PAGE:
I’m not quick-witted, especially among people with whom I have little in common. Some of my co-workers are much younger than me and slightly crude. One of them is quite loud. He is 21 years of age and acts as if he is still in high school. He is a sort of class clown in the work group. On the third or fourth day of my employment, he told me that he sympathized with me because I ‘d received grossly inadequate training from supervisors as he himself had when he’d started the job several months before. He said that he meant “no disrespect” when he attempted to call the attention of shift supervisors’ to my struggles in learning the job. He also added that he had friends with disabilities so he felt an urge to speak up when he saw my case–obviously he figured out I was disabled. In any case, this young man, in spite of his kind words on that occasion, has occasionally addressed me in a rude and childish manner in a way that seems to belittle my learning abilities. I’m probably being vastly over-sensitive but that is who I am. No doubt he is baffled and disturbed by my taciturn nature. It is amazing that this young man is still employed with the company. He constantly talks back to supervisors, constantly grouses to co-workers about the supervisors and last week got into a ferocious argument with a supervisor who claimed he smelled weed on the young man’s person.

I work on a shift that includes the first three and a half hours of his own. I’ve made up my mind to submit a request that I might work an hour or two less at the end of my shift so that I I may lessen my time in his presence. Interaction with him causes me anxiety but then again so does any social interaction on this job. These days social interaction in all too many circumstances frequently induces severe sensory overload within myself. I’m attempting to navigate a neurotypical world which I’m poorly equipped to handle in some ways.

My Search For Employment as an Autistic Adult

I’m forty one years old with a master’s degree in history. Seven and a half years ago — not long after I earned that degree and at which point I’d accumulated little experience in terms of paid employment — I was diagnosed with Asperger’s Syndrome and Non-Verbal Learning Disorder. As part of the IQ test portion of the diagnostic process, I received the none too uplifting information that I’m borderline retarded in such areas as perceptual reasoning and information processing. The diagnostic process also confirmed what had long been known: that my communication and social skills are weak (to put it mildly). Another unsurprising finding was my testing very positively in such areas as depression and anxiety.

Like any human being, I want the ability to control my own life. I also want fulfillment: in my case, the ability to engage in useful and productive work, the opportunity to spend my spare time reading and cultivating my intellect. I’m willing to do any job — no matter how modest in status — at which I can be successful. In my more grandiose dreams, I‘ve had visions of making a career of utilizing my intellect for creative purposes, whether it be in the discussion of books or making journalistic-style observations about the world. However, I don’t have much ability to make a living in such a line of work; as for control of my life, I don’t have the financial resources to do so and am dependent on loved ones for much of my basic financial needs.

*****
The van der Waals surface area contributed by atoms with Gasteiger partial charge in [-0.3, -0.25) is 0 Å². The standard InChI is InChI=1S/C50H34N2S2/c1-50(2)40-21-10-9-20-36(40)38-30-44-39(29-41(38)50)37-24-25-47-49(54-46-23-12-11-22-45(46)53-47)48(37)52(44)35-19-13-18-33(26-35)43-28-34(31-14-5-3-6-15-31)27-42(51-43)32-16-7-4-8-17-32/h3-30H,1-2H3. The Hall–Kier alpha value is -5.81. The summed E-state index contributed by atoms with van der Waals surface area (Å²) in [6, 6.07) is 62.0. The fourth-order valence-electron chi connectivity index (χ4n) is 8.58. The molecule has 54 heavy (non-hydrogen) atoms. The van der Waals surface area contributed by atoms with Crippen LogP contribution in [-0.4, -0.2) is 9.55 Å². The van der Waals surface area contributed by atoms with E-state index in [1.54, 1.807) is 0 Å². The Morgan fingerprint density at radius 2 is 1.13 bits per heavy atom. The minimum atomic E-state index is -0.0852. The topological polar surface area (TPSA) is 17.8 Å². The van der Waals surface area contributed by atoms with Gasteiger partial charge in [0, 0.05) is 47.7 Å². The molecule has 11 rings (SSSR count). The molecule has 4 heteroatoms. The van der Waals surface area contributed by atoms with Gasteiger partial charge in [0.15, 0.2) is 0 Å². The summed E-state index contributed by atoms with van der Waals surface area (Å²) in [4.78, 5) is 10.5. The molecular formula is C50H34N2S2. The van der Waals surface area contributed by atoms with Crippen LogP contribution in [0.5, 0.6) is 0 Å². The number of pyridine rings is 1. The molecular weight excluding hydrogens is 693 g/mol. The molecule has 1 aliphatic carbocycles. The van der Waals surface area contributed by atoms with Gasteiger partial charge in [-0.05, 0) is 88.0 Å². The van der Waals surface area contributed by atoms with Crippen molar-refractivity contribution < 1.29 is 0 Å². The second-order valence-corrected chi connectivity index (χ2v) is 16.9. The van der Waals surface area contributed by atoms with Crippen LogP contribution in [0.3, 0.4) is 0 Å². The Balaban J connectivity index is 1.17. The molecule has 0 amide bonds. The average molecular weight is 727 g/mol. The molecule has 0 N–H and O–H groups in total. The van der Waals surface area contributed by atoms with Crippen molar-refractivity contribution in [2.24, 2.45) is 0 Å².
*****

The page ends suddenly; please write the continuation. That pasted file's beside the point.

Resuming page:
In my quest to find secure employment, I’ve utilized the services of four employment service vendors through my state’s Department of Vocational Rehabilitation (DVR). These vendors frequently advertise themselves as having connections in the local business community that allow disabled persons to receive employment more easily than non-disabled persons applying through the normal application process. My experience with these vendors gave me the impression that there are some people in the field of employment services for persons with disabilities who are skilled business people but not always honorable in dealing with people like myself desperately seeking a foundation for dignity and economic self-sufficiency through paid employment. There is a tendency among some of these vendors to greatly oversell their ability to find a job for their disabled client. Even if they have no resources to connect a particular client with an employer willing to hire the client, they give a contrary impression, enroll the client in their program and thus are able to collect taxpayer dollars for providing the client assistance in areas such as resume writing, appropriate workplace wardrobe, cover letter writing and interview practice. I was provided all these services by all the vendors I worked with but the actual procurement of a job for me — a full time job with benefits as called for in all four of my vendors’ contracts with the state DVR — was another matter. The business model seems in some cases to be one of collecting as many clients as possible in order to procure as much taxpayer dollars as possible. The actual provision of quality assistance to clients in achieving a job — the foundation of dignity and self-sufficiency in this society — seems to take a back seat at times. At one of the four vendors, my job coach told me that his employer had piled his case list with so many clients that he had a maximum of only two hours per week to devote to my case. Needless to say, this vendor was unable to procure a job for me.